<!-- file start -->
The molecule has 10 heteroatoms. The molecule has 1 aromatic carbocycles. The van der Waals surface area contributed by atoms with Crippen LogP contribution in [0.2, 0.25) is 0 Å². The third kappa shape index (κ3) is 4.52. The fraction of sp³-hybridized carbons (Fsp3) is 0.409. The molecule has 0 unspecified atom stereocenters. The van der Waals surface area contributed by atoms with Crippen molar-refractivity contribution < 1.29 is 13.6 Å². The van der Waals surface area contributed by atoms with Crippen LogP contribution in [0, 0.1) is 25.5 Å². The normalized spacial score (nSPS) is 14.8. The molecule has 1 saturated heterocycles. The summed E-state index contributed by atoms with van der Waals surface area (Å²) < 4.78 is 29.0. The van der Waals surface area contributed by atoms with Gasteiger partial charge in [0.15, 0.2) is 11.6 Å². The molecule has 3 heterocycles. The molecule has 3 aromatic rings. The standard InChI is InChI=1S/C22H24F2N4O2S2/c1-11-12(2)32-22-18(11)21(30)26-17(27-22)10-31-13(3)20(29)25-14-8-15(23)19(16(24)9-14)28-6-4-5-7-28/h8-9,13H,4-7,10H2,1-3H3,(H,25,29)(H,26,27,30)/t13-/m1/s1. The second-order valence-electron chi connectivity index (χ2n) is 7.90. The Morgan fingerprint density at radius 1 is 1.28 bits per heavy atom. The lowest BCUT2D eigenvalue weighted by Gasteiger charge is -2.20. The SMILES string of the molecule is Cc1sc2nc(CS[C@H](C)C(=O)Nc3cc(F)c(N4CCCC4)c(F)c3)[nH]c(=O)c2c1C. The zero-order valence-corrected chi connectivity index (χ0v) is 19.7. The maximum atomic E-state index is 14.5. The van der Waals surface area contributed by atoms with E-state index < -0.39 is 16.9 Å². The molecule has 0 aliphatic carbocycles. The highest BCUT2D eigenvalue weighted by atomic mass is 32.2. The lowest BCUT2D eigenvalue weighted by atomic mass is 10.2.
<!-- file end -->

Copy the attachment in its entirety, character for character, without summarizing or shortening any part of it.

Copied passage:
The molecule has 10 heteroatoms. The molecule has 1 aromatic carbocycles. The van der Waals surface area contributed by atoms with Crippen LogP contribution in [0.2, 0.25) is 0 Å². The third kappa shape index (κ3) is 4.52. The fraction of sp³-hybridized carbons (Fsp3) is 0.409. The molecule has 0 unspecified atom stereocenters. The van der Waals surface area contributed by atoms with Crippen molar-refractivity contribution < 1.29 is 13.6 Å². The van der Waals surface area contributed by atoms with Crippen LogP contribution in [0, 0.1) is 25.5 Å². The normalized spacial score (nSPS) is 14.8. The molecule has 1 saturated heterocycles. The summed E-state index contributed by atoms with van der Waals surface area (Å²) < 4.78 is 29.0. The van der Waals surface area contributed by atoms with Gasteiger partial charge in [0.15, 0.2) is 11.6 Å². The molecule has 3 heterocycles. The molecule has 3 aromatic rings. The standard InChI is InChI=1S/C22H24F2N4O2S2/c1-11-12(2)32-22-18(11)21(30)26-17(27-22)10-31-13(3)20(29)25-14-8-15(23)19(16(24)9-14)28-6-4-5-7-28/h8-9,13H,4-7,10H2,1-3H3,(H,25,29)(H,26,27,30)/t13-/m1/s1. The second-order valence-electron chi connectivity index (χ2n) is 7.90. The Morgan fingerprint density at radius 1 is 1.28 bits per heavy atom. The lowest BCUT2D eigenvalue weighted by Gasteiger charge is -2.20. The SMILES string of the molecule is Cc1sc2nc(CS[C@H](C)C(=O)Nc3cc(F)c(N4CCCC4)c(F)c3)[nH]c(=O)c2c1C. The zero-order valence-corrected chi connectivity index (χ0v) is 19.7. The maximum atomic E-state index is 14.5. The van der Waals surface area contributed by atoms with E-state index < -0.39 is 16.9 Å². The molecule has 0 aliphatic carbocycles. The highest BCUT2D eigenvalue weighted by atomic mass is 32.2. The lowest BCUT2D eigenvalue weighted by atomic mass is 10.2.